At the end of the 18th century, the Spanish colony devised the population plan for the Patagonian coast aiming to reaffirm its presence in the area. This essay builds upon the discussion of the “master account” Argentinean historiography has put at stake, such as the implied naturalization of State-nation borders towards the past, and the neglect of former pre-existing historicity, spatiality and social dynamics on the Patagonian region. Particularly, I’m interested in problematizing the role played by materiality in the assumptions of a homogeneous, empty, plain space, circumscribed to the Atlantic coastlines, dissociated of indigenous processes and populations from the Patagonian inland and the Trans-Andean area. This allows us, then, hypothesize that the “apparent” materiality of the settlements worked as a scheme that helped blur the specific colonial shaping of social relations occupation, rule, exchange and production, while being shaped as a locus for the reproduction of the Nation-State account.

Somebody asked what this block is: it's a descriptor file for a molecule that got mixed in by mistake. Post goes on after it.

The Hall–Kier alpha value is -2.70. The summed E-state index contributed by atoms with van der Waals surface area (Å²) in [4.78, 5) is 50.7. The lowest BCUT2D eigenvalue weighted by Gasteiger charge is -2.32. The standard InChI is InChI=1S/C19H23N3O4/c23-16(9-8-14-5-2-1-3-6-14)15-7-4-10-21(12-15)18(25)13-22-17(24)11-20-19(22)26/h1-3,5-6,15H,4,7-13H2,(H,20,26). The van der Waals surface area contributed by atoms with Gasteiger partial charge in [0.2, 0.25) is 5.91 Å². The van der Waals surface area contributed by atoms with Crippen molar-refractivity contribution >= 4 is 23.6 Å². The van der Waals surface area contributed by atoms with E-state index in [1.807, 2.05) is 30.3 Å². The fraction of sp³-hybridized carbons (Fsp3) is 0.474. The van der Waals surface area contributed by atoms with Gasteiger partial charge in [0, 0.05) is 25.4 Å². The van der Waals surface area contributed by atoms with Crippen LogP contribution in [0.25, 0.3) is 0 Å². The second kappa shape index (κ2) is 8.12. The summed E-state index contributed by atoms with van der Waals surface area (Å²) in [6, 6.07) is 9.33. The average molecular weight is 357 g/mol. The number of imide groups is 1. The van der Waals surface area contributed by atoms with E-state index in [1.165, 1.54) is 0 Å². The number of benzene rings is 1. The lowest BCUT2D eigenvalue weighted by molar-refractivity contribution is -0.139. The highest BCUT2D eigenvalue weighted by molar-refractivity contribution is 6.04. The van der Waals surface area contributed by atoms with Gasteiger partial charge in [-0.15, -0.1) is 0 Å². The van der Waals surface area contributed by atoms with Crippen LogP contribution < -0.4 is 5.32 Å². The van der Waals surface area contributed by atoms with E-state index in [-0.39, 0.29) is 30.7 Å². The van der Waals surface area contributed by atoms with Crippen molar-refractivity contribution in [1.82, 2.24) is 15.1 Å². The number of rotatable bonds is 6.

Keywords: Patagonian coast, 18th century, national historiography, spatiality, materiality.